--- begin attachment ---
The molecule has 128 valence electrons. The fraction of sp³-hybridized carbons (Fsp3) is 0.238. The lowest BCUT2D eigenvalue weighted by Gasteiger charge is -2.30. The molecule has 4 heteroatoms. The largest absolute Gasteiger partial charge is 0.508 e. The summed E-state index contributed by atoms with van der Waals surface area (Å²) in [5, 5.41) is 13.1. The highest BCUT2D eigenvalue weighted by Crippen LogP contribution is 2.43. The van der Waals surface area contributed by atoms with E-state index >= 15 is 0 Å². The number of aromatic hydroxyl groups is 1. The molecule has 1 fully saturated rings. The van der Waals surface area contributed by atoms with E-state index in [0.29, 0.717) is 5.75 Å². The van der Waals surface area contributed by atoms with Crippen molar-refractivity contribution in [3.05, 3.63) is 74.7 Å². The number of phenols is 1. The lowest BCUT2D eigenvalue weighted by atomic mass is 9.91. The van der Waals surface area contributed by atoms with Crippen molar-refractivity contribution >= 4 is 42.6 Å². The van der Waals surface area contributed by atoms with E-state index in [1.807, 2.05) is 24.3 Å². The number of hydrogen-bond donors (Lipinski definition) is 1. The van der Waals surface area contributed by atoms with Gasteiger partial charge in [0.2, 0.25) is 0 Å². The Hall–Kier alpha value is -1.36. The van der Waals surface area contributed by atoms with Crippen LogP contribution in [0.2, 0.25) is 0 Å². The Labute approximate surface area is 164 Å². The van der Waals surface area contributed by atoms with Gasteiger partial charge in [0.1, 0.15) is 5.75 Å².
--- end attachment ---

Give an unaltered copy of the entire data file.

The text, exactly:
The molecule has 128 valence electrons. The fraction of sp³-hybridized carbons (Fsp3) is 0.238. The lowest BCUT2D eigenvalue weighted by Gasteiger charge is -2.30. The molecule has 4 heteroatoms. The largest absolute Gasteiger partial charge is 0.508 e. The summed E-state index contributed by atoms with van der Waals surface area (Å²) in [5, 5.41) is 13.1. The highest BCUT2D eigenvalue weighted by Crippen LogP contribution is 2.43. The van der Waals surface area contributed by atoms with E-state index >= 15 is 0 Å². The number of aromatic hydroxyl groups is 1. The molecule has 1 fully saturated rings. The van der Waals surface area contributed by atoms with E-state index in [0.29, 0.717) is 5.75 Å². The van der Waals surface area contributed by atoms with Crippen molar-refractivity contribution in [3.05, 3.63) is 74.7 Å². The number of phenols is 1. The lowest BCUT2D eigenvalue weighted by atomic mass is 9.91. The van der Waals surface area contributed by atoms with Crippen molar-refractivity contribution >= 4 is 42.6 Å². The van der Waals surface area contributed by atoms with E-state index in [1.807, 2.05) is 24.3 Å². The number of hydrogen-bond donors (Lipinski definition) is 1. The van der Waals surface area contributed by atoms with Gasteiger partial charge in [0.2, 0.25) is 0 Å². The Hall–Kier alpha value is -1.36. The van der Waals surface area contributed by atoms with Crippen LogP contribution in [0.2, 0.25) is 0 Å². The Labute approximate surface area is 164 Å². The van der Waals surface area contributed by atoms with Gasteiger partial charge in [0.1, 0.15) is 5.75 Å².